Bee and wasp stings
Which insects sting and how?
Insects that sting are members of the hymenoptera class of insects:
- vespids: yellow jacket, hornet and wasp
- apids: bumblebee and honeybee.
The stinging apparatus is located in the abdomen of the female insect and consists of a sac containing venom and a barbed stinger.
When a bee stings, the apparatus becomes detached from the insect leading to its death, hence bees can only sting once. However wasps can sting multiple times and do not leave their sting behind in the skin.
Symptoms of a bee or wasp sting
A sting from a wasp causes a sharp pain that usually lasts for a few seconds. The area that has been stung often become red, painful and swollen. It may cause local irritation, itching or pain for hours to days afterwards.
A sting from a bee feels similar to that from a wasp however it leaves a sack, filled with venom in the skin.
The range of reactions to stings
Most people suffer only minor symptoms after a sting. However some people suffer more severe or even life-threatening reactions.
Minor localised reaction
- The site of the sting becomes red and slightly painful or itchy for a few days.
- Sometimes, blisters may occur.
Large localised reaction
- The affected area may swell and become painful.
- The swelling may last between 48 hours and seven days, and can often be confused with cellulitis.
- Similar reactions occur with subsequent stings, with the risk of anaphylaxis being less than 5% per episode.
Life-threatening allergic reactions due to anaphylaxis are rare. They are more likely in people that have been stung before, because of sensitisation to the insect venom.
- Symptoms usually start within 10-20 minutes of being stung, but may occur up to 72 hours later.
- The clinical features are the same as anaphylaxis due to other causes, and include urticaria, flushing, angioedema, life threatening circulatory collapse and bronchospasm. It may be fatal.
- The incidence of anaphylaxis to bee stings in the general population is estimated to be 0.3-3%.
- Toxic reactions leading to anaphylaxis can occur in people who have suffered multiple simultaneous stings (between 50-100), as the large amount of venom stimulates IgE production.
What should you do if a bee or wasp stings you?
A bee's sting should be removed immediately from the skin. As a wasp does not leave its sting behind you cannot remove it. Avoid squeezing more venom from the sack of a bee sting into the skin when trying to remove it with fingers or tweezers. It is best scraped off with a flat card.
The severity of the reaction will determine if any medical treatment is needed.
- Wash the local area with water and keep it clean.
- Try not to scratch or rub the area.
- Use a cold compress over the area to help to reduce swelling.
- Simple analgesia is usually adequate, for example paracetamol or ibuprofen.
- Oral antihistamine tablets reduce itch and swelling
- Topical ‘bite or sting’ creams can give some symptomatic relief. They usually contain local anaesthetic, antihistamine or corticosteroid.
A large localised reaction with severe swelling may warrant a course of oral steroids, for example prednis(ol)one for 3-5 days.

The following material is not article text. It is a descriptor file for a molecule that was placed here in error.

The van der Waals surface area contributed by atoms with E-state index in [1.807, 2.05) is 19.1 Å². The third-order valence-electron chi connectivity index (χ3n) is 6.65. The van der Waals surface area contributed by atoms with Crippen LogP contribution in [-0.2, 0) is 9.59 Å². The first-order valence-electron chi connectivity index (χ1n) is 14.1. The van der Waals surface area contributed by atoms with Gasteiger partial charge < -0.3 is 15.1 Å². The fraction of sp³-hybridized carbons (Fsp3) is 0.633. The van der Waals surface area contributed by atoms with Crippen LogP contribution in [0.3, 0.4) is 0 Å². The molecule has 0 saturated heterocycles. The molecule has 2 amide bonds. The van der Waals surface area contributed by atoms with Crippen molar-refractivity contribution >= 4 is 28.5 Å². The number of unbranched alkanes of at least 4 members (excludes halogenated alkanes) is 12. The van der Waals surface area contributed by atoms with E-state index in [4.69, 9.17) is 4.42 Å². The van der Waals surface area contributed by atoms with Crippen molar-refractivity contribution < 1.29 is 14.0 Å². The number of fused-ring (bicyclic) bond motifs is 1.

Life threatening reaction or anaphylaxis is a medical emergency.
- Adrenaline (e.g. EpiPen®) should be administered if available for anyone with signs of shock, breathing difficulty or airway swelling.
- In hospital, Advanced Life Support (ALS) protocols should be followed.
- Those who are at risk of anaphylaxis should be supplied with an EpiPen and counselled, along with their close relatives, responsible adults or care workers, about how and when to use it.
Unusual reactions to bee and wasp stings
Bee and wasp sting reactions are sometimes very persistent, lasting weeks or months.There have been case reports of vasculitis, serum sickness, neuritis and encephalitis occurring in the days to weeks following insect stings. There are even reports of secondary parkinsonianism following hymenoptera stings and cerebral infarction. Some of these have occurred after anaphylactic reactions to stings.
Unusual reactions to bee and wasp stings
Infected bee and wasp stings
Skin and serum allergy testing
Skin prick tests and serological reactivity testing can be performed to identify those who may suffer more severe reactions from insect stings. This is useful to identify where venom immunotherapy (VIT) would be of benefit.
Immunotherapy for insect stings
Venom immunotherapy (VIT) is an effective treatment to protect venom allergic people from sting-induced anaphylaxis. It is not generally indicated for adults with systemic reactions limited to the skin (eg, urticaria, angioedema or erythema).
Venom immunotherapy is usually performed by an immunology or allergy specialist. It involves a course of injections containing a very small amount of the allergen, which in this case is insect venom. The injections are given under the skin repeatedly over a prolonged period of time, often several years. The amount of venom injected is slowly increased throughout the course. Eventually desensitization occurs, meaning the body becomes less sensitive to the venom.
Preventing insect stings
Simple measures can be taken to reduce the risk of being stung by these insects:
- Keep your skin covered with long sleeves, trousers and shoes.
- If a stinging insect is flying around you, try to move away slowly without waving your arms around.
- Apply insect repellent to exposed skin; DEET is thought to be the most effective.
- Avoid areas that attract wasps, bees and hornets, including flowering plants, rubbish, fruit trees, wasp or bee nests.
- Keep food and drink covered when outside
- Avoid wearing bright clothes, particularly yellow, when stinging insects are likely to be around.
- Try not to bother wasps and bees. If a wasp nest is near your house, have a pest control expert visit to get rid of it.